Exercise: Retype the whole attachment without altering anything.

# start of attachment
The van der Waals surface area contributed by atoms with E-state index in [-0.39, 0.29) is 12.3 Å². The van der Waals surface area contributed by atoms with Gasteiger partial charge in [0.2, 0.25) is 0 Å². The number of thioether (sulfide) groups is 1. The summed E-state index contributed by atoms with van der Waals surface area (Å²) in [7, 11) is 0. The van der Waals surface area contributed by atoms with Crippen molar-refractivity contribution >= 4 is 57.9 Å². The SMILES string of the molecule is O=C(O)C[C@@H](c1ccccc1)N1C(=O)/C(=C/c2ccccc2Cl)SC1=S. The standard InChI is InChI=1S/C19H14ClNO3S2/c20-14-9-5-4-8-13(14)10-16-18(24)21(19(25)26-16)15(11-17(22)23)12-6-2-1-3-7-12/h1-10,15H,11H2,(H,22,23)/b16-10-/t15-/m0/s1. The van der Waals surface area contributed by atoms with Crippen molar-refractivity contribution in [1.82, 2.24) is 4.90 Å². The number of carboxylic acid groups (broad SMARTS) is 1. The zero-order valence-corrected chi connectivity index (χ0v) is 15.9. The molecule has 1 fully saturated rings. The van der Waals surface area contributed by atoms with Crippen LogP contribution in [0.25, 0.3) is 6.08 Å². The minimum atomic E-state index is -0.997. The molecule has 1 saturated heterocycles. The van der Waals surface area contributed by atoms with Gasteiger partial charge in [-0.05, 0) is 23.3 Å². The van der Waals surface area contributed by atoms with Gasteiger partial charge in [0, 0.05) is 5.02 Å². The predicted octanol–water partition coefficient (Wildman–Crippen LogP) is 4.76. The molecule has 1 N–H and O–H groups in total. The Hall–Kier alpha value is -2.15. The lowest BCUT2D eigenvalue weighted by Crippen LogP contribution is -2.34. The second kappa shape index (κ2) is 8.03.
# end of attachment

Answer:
The van der Waals surface area contributed by atoms with E-state index in [-0.39, 0.29) is 12.3 Å². The van der Waals surface area contributed by atoms with Gasteiger partial charge in [0.2, 0.25) is 0 Å². The number of thioether (sulfide) groups is 1. The summed E-state index contributed by atoms with van der Waals surface area (Å²) in [7, 11) is 0. The van der Waals surface area contributed by atoms with Crippen molar-refractivity contribution >= 4 is 57.9 Å². The SMILES string of the molecule is O=C(O)C[C@@H](c1ccccc1)N1C(=O)/C(=C/c2ccccc2Cl)SC1=S. The standard InChI is InChI=1S/C19H14ClNO3S2/c20-14-9-5-4-8-13(14)10-16-18(24)21(19(25)26-16)15(11-17(22)23)12-6-2-1-3-7-12/h1-10,15H,11H2,(H,22,23)/b16-10-/t15-/m0/s1. The van der Waals surface area contributed by atoms with Crippen molar-refractivity contribution in [1.82, 2.24) is 4.90 Å². The number of carboxylic acid groups (broad SMARTS) is 1. The zero-order valence-corrected chi connectivity index (χ0v) is 15.9. The molecule has 1 fully saturated rings. The van der Waals surface area contributed by atoms with Crippen LogP contribution in [0.25, 0.3) is 6.08 Å². The minimum atomic E-state index is -0.997. The molecule has 1 saturated heterocycles. The van der Waals surface area contributed by atoms with Gasteiger partial charge in [-0.05, 0) is 23.3 Å². The van der Waals surface area contributed by atoms with Gasteiger partial charge in [0, 0.05) is 5.02 Å². The predicted octanol–water partition coefficient (Wildman–Crippen LogP) is 4.76. The molecule has 1 N–H and O–H groups in total. The Hall–Kier alpha value is -2.15. The lowest BCUT2D eigenvalue weighted by Crippen LogP contribution is -2.34. The second kappa shape index (κ2) is 8.03.